Even though Americans are headed down the fast road to obesity there are ways to stop this process. Adults need to take control and be good examples for their children. This includes eating a balanced diet and exercising. A balanced diet should consist of grains, fruits, vegetables, protein, dairy, and healthy fats. This may seem like a large amount of food, but when it is spread out over three to four smaller meals and a snack, it is actually less food than the average American eats on a daily basis. The second part of a healthy lifestyle is exercise. It is suggested that adults do at least thirty minutes of aerobic activity per day. It is also suggested that some sort of weight training be done on at least two days per week. The fact is that only five or six percent of American adults follow this healthy lifestyle. If adults can start to live healthier and exercise, then perhaps the rising obesity rate can be halted.
Another way to curb the growing rate of obesity in America is to better educate children on eating right and exercising. Parents should limit the amount of time that children spend in front of the television, and make sure that they get outside and get active. Making exercising a fun family activity will teach children to enjoy working out. Another good way to keep children healthy is to cut out the sweets. Instead of giving children candy, give them fruit which is naturally sweet, or yogurt instead of ice cream. Also children need to learn that drinking water is better for them than pop or artificial fruit drinks. Parents can do this by replacing the pop with water at all family meals. If these tactics are used over a period of time, then children will learn and also see the benefits of living a healthy lifestyle. Hopefully by better educating American children we can stop the growing rate of obesity and maybe even see it drop.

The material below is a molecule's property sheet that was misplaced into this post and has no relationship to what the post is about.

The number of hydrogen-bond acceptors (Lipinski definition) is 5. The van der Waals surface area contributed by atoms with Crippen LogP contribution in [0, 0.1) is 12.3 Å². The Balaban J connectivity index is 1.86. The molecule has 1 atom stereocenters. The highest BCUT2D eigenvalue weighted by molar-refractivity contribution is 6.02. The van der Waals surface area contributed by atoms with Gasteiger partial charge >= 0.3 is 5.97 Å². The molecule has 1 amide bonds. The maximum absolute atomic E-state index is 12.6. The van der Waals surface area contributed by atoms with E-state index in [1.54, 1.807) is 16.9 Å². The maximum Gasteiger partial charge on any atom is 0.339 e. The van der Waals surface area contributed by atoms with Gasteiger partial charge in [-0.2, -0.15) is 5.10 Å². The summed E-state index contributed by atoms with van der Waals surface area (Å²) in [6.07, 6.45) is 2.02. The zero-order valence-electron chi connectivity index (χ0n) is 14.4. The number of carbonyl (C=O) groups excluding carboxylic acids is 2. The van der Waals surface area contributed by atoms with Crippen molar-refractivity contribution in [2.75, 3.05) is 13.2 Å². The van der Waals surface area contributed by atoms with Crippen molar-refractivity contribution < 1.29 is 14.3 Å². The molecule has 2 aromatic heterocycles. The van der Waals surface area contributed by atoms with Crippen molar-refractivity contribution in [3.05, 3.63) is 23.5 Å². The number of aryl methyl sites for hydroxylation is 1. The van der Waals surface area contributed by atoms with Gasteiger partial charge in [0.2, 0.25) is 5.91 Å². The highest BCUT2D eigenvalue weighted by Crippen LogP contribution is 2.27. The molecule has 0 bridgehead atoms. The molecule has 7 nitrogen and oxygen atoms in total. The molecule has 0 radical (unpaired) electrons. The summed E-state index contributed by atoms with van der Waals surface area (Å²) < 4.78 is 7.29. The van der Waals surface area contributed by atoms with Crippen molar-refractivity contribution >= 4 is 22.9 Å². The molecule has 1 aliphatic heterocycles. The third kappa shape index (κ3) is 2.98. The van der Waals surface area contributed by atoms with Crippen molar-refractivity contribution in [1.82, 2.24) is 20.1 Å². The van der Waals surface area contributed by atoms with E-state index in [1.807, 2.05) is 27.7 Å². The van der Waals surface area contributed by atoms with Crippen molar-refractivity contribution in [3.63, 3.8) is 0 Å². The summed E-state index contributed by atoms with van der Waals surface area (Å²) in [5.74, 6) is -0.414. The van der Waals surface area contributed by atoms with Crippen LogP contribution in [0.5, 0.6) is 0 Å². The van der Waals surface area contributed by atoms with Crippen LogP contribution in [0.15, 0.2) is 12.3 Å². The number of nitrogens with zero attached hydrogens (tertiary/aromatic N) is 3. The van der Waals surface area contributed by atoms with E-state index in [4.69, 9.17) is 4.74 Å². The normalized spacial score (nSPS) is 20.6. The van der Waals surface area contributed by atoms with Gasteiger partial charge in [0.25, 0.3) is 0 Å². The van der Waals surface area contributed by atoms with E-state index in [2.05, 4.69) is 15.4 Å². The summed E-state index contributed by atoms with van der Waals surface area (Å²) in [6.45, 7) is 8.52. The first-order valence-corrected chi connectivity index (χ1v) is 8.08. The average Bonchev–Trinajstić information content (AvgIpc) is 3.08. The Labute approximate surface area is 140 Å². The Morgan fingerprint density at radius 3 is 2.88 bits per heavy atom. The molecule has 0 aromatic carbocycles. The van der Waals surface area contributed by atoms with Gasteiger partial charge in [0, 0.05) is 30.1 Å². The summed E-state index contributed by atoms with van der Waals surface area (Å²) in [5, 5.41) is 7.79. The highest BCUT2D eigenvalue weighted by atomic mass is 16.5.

Although high fructose corn syrup may not be the only thing that is causing the obesity epidemic in America, it certainly does play a huge role. It is the responsibility of the consumers to know what they are putting in their bodies, and how it will affect their health. So even though high fructose corn syrup has contributed to making Americans obese and unhealthy it is up to the consumer to take the power back, and get healthy starting now. In this day and age, there is plenty of evidence available to prove that the foods being consumed be Americans are slowly killing them. If Americans to do not change their eating habits then they are doomed to be obese and unhealthy.

References
Appleton, N.N. (2011). Hansel and Gretel Had It Easy-No High Fructose Corn Syrup. Townsend Letter, 76.
Bauman, E. (2007). How America's CORN-UCOPIA Is Making Us Fat. Share Guide, (89), 22- 75.
Gaby, A. R. (2011). High-Fructose Corn Syrup: A Cause of Obesity?. Townsend Letter, (339), 36.
Gerson, C. (2010). Dr. Joseph Mercola explains The Connection Between HFCS and Obesity. Gerson Healing Newsletter, 25(2), 5-9.
Goldstein, J. (2009). HIGH FRUCTOSE CORN SYRUP How Dangerous Is It?. Prevention, 61(5), 58-61.
Morse, A. (2012). History of High Fructose Corn Syrup. Cluster Seven-Biomedical Sciences, 1-
Skerrett, P. (2011). Is Fructose Bad For You?. Harvard Health, 1.…...